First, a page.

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Tampa mayor to USF students: Stay after you graduate

“We need to have a city that’s hip, that’s cool, that’s progressive,” Bob Buckhorn said Monday. USF is the key engine for creating new kinds of jobs in Tampa Bay, he said.

EDMUND D. FOUNTAIN | Times

“We need to have a city that’s hip, that’s cool, that’s progressive,” Bob Buckhorn said Monday. USF is the key engine for creating new kinds of jobs in Tampa Bay, he said.

TAMPA — Mayor Bob Buckhorn is asking University of South Florida students for a favor:

Get that degree — then stick around Tampa.

"I don't want you to go to Austin, Texas," he told about 60 students gathered for a town hall-style forum Monday night. "I want you to stay here."

Buckhorn, in his first remarks to a student-organized gathering, said he thinks about a day when the Tampa Bay region no longer suffers from a "brain drain" and can compete with an Austin or a Raleigh-Durham for bright minds.

"We need to have a city that's hip, that's cool, that's progressive," he said.

He acknowledged the city has work to do. One of its biggest competitive disadvantages with other cities, he said? Its lack of a rail system.

Buckhorn blamed Gov. Rick Scott for declining billions in federal stimulus money for high-speed rail to Orlando. He also cited the failure of the light-rail referendum in Hillsborough last year and encouraged students to fight for it the next time it comes around.

"We're going to have to go back at it at some point," he said.

Buckhorn also said the recession and real estate crash has forced Tampa, like all of Florida, to rethink an economy built on housing. It won't come quickly.

"Make no mistake, Florida is still a crack addict for real estate," he said.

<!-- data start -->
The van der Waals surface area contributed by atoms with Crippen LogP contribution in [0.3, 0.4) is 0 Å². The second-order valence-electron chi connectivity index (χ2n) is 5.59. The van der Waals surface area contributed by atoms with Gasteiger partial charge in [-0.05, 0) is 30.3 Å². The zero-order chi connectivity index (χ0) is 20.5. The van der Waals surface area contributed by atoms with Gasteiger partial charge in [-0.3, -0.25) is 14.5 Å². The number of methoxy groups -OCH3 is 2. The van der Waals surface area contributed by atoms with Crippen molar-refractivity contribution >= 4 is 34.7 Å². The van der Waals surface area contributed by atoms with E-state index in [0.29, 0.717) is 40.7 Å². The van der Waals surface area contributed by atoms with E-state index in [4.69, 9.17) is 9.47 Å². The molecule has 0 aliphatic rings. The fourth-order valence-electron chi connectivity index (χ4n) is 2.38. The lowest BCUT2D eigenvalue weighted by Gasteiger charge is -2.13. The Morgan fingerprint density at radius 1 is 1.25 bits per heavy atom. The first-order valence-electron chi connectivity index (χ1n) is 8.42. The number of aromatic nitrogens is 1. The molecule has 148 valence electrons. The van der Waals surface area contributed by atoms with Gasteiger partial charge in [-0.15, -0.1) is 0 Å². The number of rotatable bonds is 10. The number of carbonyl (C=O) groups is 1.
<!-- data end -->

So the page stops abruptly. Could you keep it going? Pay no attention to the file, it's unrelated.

Buckhorn, whose wife serves on USF's medical faculty, said the university is the key engine for creating new kinds of jobs in Tampa Bay.

He cited research conducted by two USF chemists who are working on a more efficient chemotherapy drug. He also said he is going to Israel next month to lobby robotics companies in that country to come to a new USF research facility.

Turnout to the forum was relatively small. The lowest turnout in the city for the March elections that put Buckhorn in office was on the USF campus. Of 1,422 people registered to cast ballots at the Marshall Student Center, just seven voted

But several of those who heard Buckhorn's remarks said they could see themselves staying in the Tampa area after graduation.

"I think it'd be the kind of place I'd want to live," said Bailey Foster, a sophomore early education major who grew up in Bradenton.

But she's not making any commitments. She said she also thinks about seeing new scenery.

Brent Crosswhite, an electrical engineering student in his fourth year, grew up in Tampa. He said he's seen pockets of it improve since he was a kid, particularly the Ybor and Channelside areas.

He said he probably will stick around after graduation, at least for a few years, because there's a demand for tech-related jobs in the region. He can't say how long he'd like to stay.

"It's not like a Boulder, Colo.," he said. "But it's getting there."

Jodie Tillman can be reached at jtillman@sptimes.com or (813)226-3374.

Tampa mayor to USF students: Stay after you graduate 10/10/11 [Last modified: Monday, October 10, 2011 11:21pm]
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